Grasses are flowering plants, after all, so why not consider them wildflowers? This is the inflorescence of Elymus hystrix, which translates roughly to “covered porcupine”. The common name is eastern bottlebrush grass. It ranges from the eastern Great Plains and northern parts of the South through the Midwest, Mid-Atlantic, New England, and into Canada. Look for it in woodlands and woodland edges: unlike many grasses bottlebrush likes some shade.
And with that, I’m off for two weeks, heading for a high latitude destination. If I find wildflowers I’ll post some pictures. Landscapes, too. In the meantime, here’s a shot of my beloved Potomac River near Glen Echo, taken a few days ago in the early morning.
When you read the word “prairie”, what do you think of? Buffalo roaming the grasses of the Great Plains? Amber waves of grain?
Prairies are temperate grassland ecosystems, as are the pampas of South America and the steppes of Eurasia, and “prairie” is most often used to describe very large areas. But there are smaller prairies in different parts of the US, including riverside prairies and bedrock terrace prairies right here in the Potomac Gorge. And on some of those, one of the dominant forms of vegetation is big bluestem, also the dominant grass species of the tallgrass prairies of the midwest. It can be found in most of the rest of the US (except the far west) and Canada, as well.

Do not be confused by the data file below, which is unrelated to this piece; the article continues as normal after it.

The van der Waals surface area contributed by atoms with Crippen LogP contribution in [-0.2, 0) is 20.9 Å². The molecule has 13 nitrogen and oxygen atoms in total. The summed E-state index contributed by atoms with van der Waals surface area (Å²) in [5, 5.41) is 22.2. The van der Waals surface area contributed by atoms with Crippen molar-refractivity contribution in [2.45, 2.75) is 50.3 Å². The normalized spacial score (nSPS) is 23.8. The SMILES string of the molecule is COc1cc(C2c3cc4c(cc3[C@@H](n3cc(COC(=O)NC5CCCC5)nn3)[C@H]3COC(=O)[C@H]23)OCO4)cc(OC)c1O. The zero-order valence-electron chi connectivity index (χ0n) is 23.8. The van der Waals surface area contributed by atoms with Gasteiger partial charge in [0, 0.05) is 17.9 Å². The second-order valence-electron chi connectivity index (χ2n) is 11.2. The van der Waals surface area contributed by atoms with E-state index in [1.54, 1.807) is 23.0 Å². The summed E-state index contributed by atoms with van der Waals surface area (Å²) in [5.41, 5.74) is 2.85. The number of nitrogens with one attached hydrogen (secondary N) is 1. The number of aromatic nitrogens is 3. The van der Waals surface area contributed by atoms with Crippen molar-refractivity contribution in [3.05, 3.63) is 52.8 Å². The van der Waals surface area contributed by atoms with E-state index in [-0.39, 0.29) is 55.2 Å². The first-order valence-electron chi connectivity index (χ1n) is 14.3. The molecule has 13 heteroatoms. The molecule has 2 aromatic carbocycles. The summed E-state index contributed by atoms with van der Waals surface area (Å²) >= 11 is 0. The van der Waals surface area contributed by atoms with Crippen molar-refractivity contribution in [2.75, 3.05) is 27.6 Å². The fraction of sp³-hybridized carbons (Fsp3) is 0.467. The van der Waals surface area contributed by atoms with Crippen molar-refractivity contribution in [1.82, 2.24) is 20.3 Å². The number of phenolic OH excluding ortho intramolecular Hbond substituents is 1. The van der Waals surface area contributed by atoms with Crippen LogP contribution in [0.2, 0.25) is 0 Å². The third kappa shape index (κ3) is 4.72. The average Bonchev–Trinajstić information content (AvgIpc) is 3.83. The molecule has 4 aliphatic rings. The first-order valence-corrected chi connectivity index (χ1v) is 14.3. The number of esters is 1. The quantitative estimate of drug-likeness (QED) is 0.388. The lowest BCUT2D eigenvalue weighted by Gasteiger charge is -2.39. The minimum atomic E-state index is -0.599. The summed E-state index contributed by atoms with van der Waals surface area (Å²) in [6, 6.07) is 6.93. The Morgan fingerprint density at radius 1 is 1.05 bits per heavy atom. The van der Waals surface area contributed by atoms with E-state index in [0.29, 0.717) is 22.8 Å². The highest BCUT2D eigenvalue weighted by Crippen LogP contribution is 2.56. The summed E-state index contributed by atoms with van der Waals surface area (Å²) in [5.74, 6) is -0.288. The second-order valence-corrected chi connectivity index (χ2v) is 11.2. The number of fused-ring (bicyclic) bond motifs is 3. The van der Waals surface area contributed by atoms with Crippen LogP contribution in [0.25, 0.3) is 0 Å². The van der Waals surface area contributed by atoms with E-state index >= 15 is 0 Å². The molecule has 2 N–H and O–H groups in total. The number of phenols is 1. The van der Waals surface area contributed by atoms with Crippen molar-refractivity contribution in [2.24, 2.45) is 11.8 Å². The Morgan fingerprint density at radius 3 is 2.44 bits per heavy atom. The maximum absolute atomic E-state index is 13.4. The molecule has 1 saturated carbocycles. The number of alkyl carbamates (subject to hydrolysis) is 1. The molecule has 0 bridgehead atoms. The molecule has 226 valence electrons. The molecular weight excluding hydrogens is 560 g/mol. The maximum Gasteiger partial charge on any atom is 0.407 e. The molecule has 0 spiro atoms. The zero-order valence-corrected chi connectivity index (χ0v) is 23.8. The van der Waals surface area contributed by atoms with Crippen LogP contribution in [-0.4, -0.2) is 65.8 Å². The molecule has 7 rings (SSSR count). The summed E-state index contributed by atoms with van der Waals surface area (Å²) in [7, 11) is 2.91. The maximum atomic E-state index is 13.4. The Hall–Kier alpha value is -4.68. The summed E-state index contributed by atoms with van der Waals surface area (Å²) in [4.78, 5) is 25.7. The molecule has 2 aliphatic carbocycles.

Big bluestem is a clump forming grass, growing to six feet tall and taller when in flower. Given the right conditions (plenty of water) it can also be a sod-forming grass, but you won’t find that in the Gorge. It has blue-ish stems that turn red in autumn. Dainty yellow flowers appear in August and persist through the winter.
Big bluestem is considered weedy by some authorities, but the terrain and hydrology of the bedrock terraces in the gorge limit its growth there. Look for isolated clumps in areas of full sun well above mean water level.